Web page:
WASHINGTON — When Congress required most Americans to obtain health insurance or pay a penalty, Democrats denied that they were creating a new tax. But in court, the Obama administration and its allies now defend the requirement as an exercise of the government’s “power to lay and collect taxes.”
And that power, they say, is even more sweeping than the federal power to regulate interstate commerce.
Administration officials say the tax argument is a linchpin of their legal case in defense of the health care overhaul and its individual mandate, now being challenged in court by more than 20 states and several private organizations.
Under the legislation signed by President Obama in March, most Americans will have to maintain “minimum essential coverage” starting in 2014. Many people will be eligible for federal subsidies to help them pay premiums.
In a brief defending the law, the Justice Department says the requirement for people to carry insurance or pay the penalty is “a valid exercise” of Congress’s power to impose taxes.
Congress can use its taxing power “even for purposes that would exceed its powers under other provisions” of the Constitution, the department said. For more than a century, it added, the Supreme Court has held that Congress can tax activities that it could not reach by using its power to regulate commerce.
While Congress was working on the health care legislation, Mr. Obama refused to accept the argument that a mandate to buy insurance, enforced by financial penalties, was equivalent to a tax.
“For us to say that you’ve got to take a responsibility to get health insurance is absolutely not a tax increase,” the president said last September, in a spirited exchange with George Stephanopoulos on the ABC News program “This Week.”
When Mr. Stephanopoulos said the penalty appeared to fit the dictionary definition of a tax, Mr. Obama replied, “I absolutely reject that notion.”
Congress anticipated a constitutional challenge to the individual mandate. Accordingly, the law includes 10 detailed findings meant to show that the mandate regulates commercial activity important to the nation’s economy. Nowhere does Congress cite its taxing power as a source of authority.
Under the Constitution, Congress can exercise its taxing power to provide for the “general welfare.” It is for Congress, not courts, to decide which taxes are “conducive to the general welfare,” the Supreme Court said 73 years ago in upholding the Social Security Act.
Dan Pfeiffer, the White House communications director, described the tax power as an alternative source of authority.
“The Commerce Clause supplies sufficient authority for the shared-responsibility requirements in the new health reform law,” Mr. Pfeiffer said. “To the extent that there is any question of additional authority — and we don’t believe there is — it would be available through the General Welfare Clause.”
The law describes the levy on the uninsured as a “penalty” rather than a tax. The Justice Department brushes aside the distinction, saying “the statutory label” does not matter. The constitutionality of a tax law depends on “its practical operation,” not the precise form of words used to describe it, the department says, citing a long line of Supreme Court cases.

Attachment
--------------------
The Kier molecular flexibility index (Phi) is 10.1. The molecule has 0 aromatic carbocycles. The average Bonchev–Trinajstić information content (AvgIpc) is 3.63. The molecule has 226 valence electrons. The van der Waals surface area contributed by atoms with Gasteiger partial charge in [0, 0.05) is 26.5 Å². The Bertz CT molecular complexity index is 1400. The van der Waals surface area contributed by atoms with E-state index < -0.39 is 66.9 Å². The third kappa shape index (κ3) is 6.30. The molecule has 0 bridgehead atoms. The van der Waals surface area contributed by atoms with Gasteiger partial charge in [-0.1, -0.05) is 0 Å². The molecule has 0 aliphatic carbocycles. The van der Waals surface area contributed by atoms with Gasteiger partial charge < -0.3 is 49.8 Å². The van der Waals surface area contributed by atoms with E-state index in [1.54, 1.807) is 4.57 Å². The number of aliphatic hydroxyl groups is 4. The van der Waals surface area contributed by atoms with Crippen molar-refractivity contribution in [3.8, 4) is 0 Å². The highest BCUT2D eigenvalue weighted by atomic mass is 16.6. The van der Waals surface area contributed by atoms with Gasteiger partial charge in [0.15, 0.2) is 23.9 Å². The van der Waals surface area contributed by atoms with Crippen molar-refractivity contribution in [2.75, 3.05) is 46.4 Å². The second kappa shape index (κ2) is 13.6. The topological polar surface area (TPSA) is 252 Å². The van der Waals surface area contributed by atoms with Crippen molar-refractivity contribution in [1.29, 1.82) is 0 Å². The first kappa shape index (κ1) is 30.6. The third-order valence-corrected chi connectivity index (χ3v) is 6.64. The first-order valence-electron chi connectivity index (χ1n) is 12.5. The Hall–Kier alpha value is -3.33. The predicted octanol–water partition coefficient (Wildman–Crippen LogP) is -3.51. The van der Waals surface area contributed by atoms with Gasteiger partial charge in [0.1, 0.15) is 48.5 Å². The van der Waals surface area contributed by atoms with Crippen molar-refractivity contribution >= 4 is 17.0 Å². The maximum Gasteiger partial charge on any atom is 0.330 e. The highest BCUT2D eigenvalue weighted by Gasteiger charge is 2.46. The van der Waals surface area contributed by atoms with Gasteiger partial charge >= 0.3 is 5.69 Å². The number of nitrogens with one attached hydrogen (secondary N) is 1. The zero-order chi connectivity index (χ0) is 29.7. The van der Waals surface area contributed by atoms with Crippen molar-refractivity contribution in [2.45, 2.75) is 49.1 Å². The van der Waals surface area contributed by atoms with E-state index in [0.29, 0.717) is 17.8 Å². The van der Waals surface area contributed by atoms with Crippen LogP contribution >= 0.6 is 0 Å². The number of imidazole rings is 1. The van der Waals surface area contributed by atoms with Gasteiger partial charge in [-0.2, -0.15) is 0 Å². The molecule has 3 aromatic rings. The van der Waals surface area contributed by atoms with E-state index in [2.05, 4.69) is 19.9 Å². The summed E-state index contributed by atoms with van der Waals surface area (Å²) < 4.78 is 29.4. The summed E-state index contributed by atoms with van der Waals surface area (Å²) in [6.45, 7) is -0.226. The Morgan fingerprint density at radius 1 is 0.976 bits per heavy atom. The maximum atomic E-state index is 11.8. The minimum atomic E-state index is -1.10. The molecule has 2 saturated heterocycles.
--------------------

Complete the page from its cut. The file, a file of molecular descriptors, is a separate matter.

Moreover, the department says the penalty is a tax because it will raise substantial revenue: $4 billion a year by 2017, according to the Congressional Budget Office.
In addition, the department notes, the penalty is imposed and collected under the Internal Revenue Code, and people must report it on their tax returns “as an addition to income tax liability.”
Because the penalty is a tax, the department says, no one can challenge it in court before paying it and seeking a refund.
Jack M. Balkin, a professor at Yale Law School who supports the new law, said, “The tax argument is the strongest argument for upholding” the individual-coverage requirement.
Mr. Obama “has not been honest with the American people about the nature of this bill,” Mr. Balkin said last month at a meeting of the American Constitution Society, a progressive legal organization. “This bill is a tax. Because it’s a tax, it’s completely constitutional.”
Mr. Balkin and other law professors pressed that argument in a friend-of-the-court brief filed in one of the pending cases.
Opponents contend that the “minimum coverage provision” is unconstitutional because it exceeds Congress’s power to regulate commerce.
“This is the first time that Congress has ever ordered Americans to use their own money to purchase a particular good or service,” said Senator Orrin G. Hatch, Republican of Utah.
In their lawsuit, Florida and other states say: “Congress is attempting to regulate and penalize Americans for choosing not to engage in economic activity. If Congress can do this much, there will be virtually no sphere of private decision-making beyond the reach of federal power.”
In reply, the administration and its allies say that a person who goes without insurance is simply choosing to pay for health care out of pocket at a later date. In the aggregate, they say, these decisions have a substantial effect on the interstate market for health care and health insurance.
In its legal briefs, the Obama administration points to a famous New Deal case, Wickard v. Filburn, in which the Supreme Court upheld a penalty imposed on an Ohio farmer who had grown a small amount of wheat, in excess of his production quota, purely for his own use.
The wheat grown by Roscoe Filburn “may be trivial by itself,” the court said, but when combined with the output of other small farmers, it significantly affected interstate commerce and could therefore be regulated by the government as part of a broad scheme regulating interstate commerce.